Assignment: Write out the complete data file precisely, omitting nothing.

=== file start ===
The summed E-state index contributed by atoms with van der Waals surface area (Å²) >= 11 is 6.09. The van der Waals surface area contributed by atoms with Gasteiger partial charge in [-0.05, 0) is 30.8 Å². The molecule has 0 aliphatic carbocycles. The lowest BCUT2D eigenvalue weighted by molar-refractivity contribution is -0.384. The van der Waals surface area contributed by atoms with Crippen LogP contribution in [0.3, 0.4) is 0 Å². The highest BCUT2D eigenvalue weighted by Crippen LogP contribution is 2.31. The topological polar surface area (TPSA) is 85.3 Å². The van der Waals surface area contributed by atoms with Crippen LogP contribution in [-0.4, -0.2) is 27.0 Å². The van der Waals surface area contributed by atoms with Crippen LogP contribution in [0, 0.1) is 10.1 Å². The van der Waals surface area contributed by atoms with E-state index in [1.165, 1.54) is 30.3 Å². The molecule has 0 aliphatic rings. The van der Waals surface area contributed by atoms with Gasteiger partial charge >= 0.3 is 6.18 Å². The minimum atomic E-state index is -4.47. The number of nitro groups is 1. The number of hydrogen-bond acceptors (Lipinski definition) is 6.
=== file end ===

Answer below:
The summed E-state index contributed by atoms with van der Waals surface area (Å²) >= 11 is 6.09. The van der Waals surface area contributed by atoms with Gasteiger partial charge in [-0.05, 0) is 30.8 Å². The molecule has 0 aliphatic carbocycles. The lowest BCUT2D eigenvalue weighted by molar-refractivity contribution is -0.384. The van der Waals surface area contributed by atoms with Crippen LogP contribution in [0.3, 0.4) is 0 Å². The highest BCUT2D eigenvalue weighted by Crippen LogP contribution is 2.31. The topological polar surface area (TPSA) is 85.3 Å². The van der Waals surface area contributed by atoms with Crippen LogP contribution in [-0.4, -0.2) is 27.0 Å². The van der Waals surface area contributed by atoms with Crippen LogP contribution in [0, 0.1) is 10.1 Å². The van der Waals surface area contributed by atoms with E-state index in [1.165, 1.54) is 30.3 Å². The molecule has 0 aliphatic rings. The van der Waals surface area contributed by atoms with Gasteiger partial charge >= 0.3 is 6.18 Å². The minimum atomic E-state index is -4.47. The number of nitro groups is 1. The number of hydrogen-bond acceptors (Lipinski definition) is 6.